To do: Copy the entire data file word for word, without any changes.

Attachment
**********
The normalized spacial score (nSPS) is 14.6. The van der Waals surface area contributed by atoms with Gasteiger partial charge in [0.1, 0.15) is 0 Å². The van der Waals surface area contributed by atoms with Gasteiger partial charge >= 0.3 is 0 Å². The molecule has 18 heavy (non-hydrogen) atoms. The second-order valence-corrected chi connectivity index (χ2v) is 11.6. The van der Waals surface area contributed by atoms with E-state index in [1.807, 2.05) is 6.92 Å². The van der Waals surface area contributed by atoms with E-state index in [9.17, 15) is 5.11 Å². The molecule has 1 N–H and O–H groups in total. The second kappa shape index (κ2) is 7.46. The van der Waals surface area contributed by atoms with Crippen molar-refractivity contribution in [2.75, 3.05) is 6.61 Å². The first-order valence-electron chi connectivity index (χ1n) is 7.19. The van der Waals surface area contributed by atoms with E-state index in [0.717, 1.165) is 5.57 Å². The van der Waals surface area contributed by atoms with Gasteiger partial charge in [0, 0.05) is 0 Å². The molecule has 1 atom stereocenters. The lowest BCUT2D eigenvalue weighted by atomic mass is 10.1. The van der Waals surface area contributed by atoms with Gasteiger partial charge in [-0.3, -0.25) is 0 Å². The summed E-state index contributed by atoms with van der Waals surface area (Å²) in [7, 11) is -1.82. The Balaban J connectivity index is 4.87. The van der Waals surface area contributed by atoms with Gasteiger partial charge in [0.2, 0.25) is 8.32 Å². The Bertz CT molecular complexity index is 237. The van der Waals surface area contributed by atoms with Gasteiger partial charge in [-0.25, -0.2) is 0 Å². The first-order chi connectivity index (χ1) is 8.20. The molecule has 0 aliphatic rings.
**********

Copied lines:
The normalized spacial score (nSPS) is 14.6. The van der Waals surface area contributed by atoms with Gasteiger partial charge in [0.1, 0.15) is 0 Å². The van der Waals surface area contributed by atoms with Gasteiger partial charge >= 0.3 is 0 Å². The molecule has 18 heavy (non-hydrogen) atoms. The second-order valence-corrected chi connectivity index (χ2v) is 11.6. The van der Waals surface area contributed by atoms with E-state index in [1.807, 2.05) is 6.92 Å². The van der Waals surface area contributed by atoms with E-state index in [9.17, 15) is 5.11 Å². The molecule has 1 N–H and O–H groups in total. The second kappa shape index (κ2) is 7.46. The van der Waals surface area contributed by atoms with Crippen molar-refractivity contribution in [2.75, 3.05) is 6.61 Å². The first-order valence-electron chi connectivity index (χ1n) is 7.19. The van der Waals surface area contributed by atoms with E-state index in [0.717, 1.165) is 5.57 Å². The van der Waals surface area contributed by atoms with Gasteiger partial charge in [0, 0.05) is 0 Å². The molecule has 1 atom stereocenters. The lowest BCUT2D eigenvalue weighted by atomic mass is 10.1. The van der Waals surface area contributed by atoms with Gasteiger partial charge in [-0.3, -0.25) is 0 Å². The summed E-state index contributed by atoms with van der Waals surface area (Å²) in [7, 11) is -1.82. The Balaban J connectivity index is 4.87. The van der Waals surface area contributed by atoms with Gasteiger partial charge in [0.2, 0.25) is 8.32 Å². The Bertz CT molecular complexity index is 237. The van der Waals surface area contributed by atoms with Gasteiger partial charge in [-0.25, -0.2) is 0 Å². The first-order chi connectivity index (χ1) is 8.20. The molecule has 0 aliphatic rings.